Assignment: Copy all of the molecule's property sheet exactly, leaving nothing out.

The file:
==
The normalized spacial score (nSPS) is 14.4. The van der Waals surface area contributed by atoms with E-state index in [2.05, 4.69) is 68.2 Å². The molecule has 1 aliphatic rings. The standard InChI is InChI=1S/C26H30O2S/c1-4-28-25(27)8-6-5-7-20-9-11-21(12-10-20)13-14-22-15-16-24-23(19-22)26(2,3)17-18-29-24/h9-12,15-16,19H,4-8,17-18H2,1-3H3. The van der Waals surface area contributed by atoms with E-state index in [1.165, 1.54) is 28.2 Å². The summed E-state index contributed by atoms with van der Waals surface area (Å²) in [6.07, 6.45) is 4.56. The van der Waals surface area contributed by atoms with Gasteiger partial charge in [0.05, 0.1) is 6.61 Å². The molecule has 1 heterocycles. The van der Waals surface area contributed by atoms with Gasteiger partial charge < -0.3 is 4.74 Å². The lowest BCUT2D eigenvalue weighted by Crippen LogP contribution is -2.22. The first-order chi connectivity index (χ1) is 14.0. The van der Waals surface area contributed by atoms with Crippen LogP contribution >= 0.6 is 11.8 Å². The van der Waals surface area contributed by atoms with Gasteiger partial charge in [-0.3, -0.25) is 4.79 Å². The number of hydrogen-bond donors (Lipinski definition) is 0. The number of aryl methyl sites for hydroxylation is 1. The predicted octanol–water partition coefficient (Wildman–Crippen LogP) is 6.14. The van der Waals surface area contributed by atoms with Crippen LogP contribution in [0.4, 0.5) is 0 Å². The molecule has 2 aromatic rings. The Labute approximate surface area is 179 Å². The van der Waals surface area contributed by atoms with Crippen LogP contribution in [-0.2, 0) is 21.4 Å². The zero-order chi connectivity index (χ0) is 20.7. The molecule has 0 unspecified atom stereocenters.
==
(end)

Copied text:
The normalized spacial score (nSPS) is 14.4. The van der Waals surface area contributed by atoms with E-state index in [2.05, 4.69) is 68.2 Å². The molecule has 1 aliphatic rings. The standard InChI is InChI=1S/C26H30O2S/c1-4-28-25(27)8-6-5-7-20-9-11-21(12-10-20)13-14-22-15-16-24-23(19-22)26(2,3)17-18-29-24/h9-12,15-16,19H,4-8,17-18H2,1-3H3. The van der Waals surface area contributed by atoms with E-state index in [1.165, 1.54) is 28.2 Å². The summed E-state index contributed by atoms with van der Waals surface area (Å²) in [6.07, 6.45) is 4.56. The van der Waals surface area contributed by atoms with Gasteiger partial charge in [0.05, 0.1) is 6.61 Å². The molecule has 1 heterocycles. The van der Waals surface area contributed by atoms with Gasteiger partial charge < -0.3 is 4.74 Å². The lowest BCUT2D eigenvalue weighted by Crippen LogP contribution is -2.22. The first-order chi connectivity index (χ1) is 14.0. The van der Waals surface area contributed by atoms with Crippen LogP contribution >= 0.6 is 11.8 Å². The van der Waals surface area contributed by atoms with Gasteiger partial charge in [-0.3, -0.25) is 4.79 Å². The number of hydrogen-bond donors (Lipinski definition) is 0. The number of aryl methyl sites for hydroxylation is 1. The predicted octanol–water partition coefficient (Wildman–Crippen LogP) is 6.14. The van der Waals surface area contributed by atoms with Crippen LogP contribution in [0.4, 0.5) is 0 Å². The molecule has 2 aromatic rings. The Labute approximate surface area is 179 Å². The van der Waals surface area contributed by atoms with Crippen LogP contribution in [-0.2, 0) is 21.4 Å². The zero-order chi connectivity index (χ0) is 20.7. The molecule has 0 unspecified atom stereocenters.